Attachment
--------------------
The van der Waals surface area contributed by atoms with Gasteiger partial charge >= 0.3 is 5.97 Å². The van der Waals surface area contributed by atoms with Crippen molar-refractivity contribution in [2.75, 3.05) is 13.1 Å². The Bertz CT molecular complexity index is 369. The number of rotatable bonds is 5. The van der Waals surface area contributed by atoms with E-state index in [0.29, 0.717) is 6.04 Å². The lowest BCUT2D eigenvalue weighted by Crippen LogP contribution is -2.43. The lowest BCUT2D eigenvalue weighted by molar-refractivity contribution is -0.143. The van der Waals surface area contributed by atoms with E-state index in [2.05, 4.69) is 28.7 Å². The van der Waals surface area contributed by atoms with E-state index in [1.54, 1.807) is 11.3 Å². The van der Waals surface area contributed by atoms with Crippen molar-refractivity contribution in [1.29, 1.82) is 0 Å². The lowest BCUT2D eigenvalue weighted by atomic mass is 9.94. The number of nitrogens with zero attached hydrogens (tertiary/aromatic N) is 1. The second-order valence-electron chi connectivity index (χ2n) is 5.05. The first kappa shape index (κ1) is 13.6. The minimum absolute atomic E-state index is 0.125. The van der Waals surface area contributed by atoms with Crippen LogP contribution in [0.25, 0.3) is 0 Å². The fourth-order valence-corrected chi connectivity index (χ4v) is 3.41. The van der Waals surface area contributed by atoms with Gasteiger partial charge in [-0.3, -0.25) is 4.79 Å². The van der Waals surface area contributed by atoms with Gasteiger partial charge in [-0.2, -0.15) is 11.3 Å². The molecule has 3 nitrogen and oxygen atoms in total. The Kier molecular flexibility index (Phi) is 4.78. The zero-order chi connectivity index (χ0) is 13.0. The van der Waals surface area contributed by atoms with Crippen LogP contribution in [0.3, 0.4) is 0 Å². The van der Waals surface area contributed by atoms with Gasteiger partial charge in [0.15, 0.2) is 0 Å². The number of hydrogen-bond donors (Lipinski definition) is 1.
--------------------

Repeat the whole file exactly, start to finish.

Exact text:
The van der Waals surface area contributed by atoms with Gasteiger partial charge >= 0.3 is 5.97 Å². The van der Waals surface area contributed by atoms with Crippen molar-refractivity contribution in [2.75, 3.05) is 13.1 Å². The Bertz CT molecular complexity index is 369. The number of rotatable bonds is 5. The van der Waals surface area contributed by atoms with E-state index in [0.29, 0.717) is 6.04 Å². The lowest BCUT2D eigenvalue weighted by Crippen LogP contribution is -2.43. The lowest BCUT2D eigenvalue weighted by molar-refractivity contribution is -0.143. The van der Waals surface area contributed by atoms with E-state index in [2.05, 4.69) is 28.7 Å². The van der Waals surface area contributed by atoms with E-state index in [1.54, 1.807) is 11.3 Å². The van der Waals surface area contributed by atoms with Crippen molar-refractivity contribution in [1.29, 1.82) is 0 Å². The lowest BCUT2D eigenvalue weighted by atomic mass is 9.94. The number of nitrogens with zero attached hydrogens (tertiary/aromatic N) is 1. The second-order valence-electron chi connectivity index (χ2n) is 5.05. The first kappa shape index (κ1) is 13.6. The minimum absolute atomic E-state index is 0.125. The van der Waals surface area contributed by atoms with Crippen LogP contribution in [0.25, 0.3) is 0 Å². The fourth-order valence-corrected chi connectivity index (χ4v) is 3.41. The van der Waals surface area contributed by atoms with Gasteiger partial charge in [-0.3, -0.25) is 4.79 Å². The van der Waals surface area contributed by atoms with Gasteiger partial charge in [-0.2, -0.15) is 11.3 Å². The molecule has 3 nitrogen and oxygen atoms in total. The Kier molecular flexibility index (Phi) is 4.78. The zero-order chi connectivity index (χ0) is 13.0. The van der Waals surface area contributed by atoms with Crippen LogP contribution in [0.3, 0.4) is 0 Å². The van der Waals surface area contributed by atoms with Gasteiger partial charge in [0.15, 0.2) is 0 Å². The number of hydrogen-bond donors (Lipinski definition) is 1.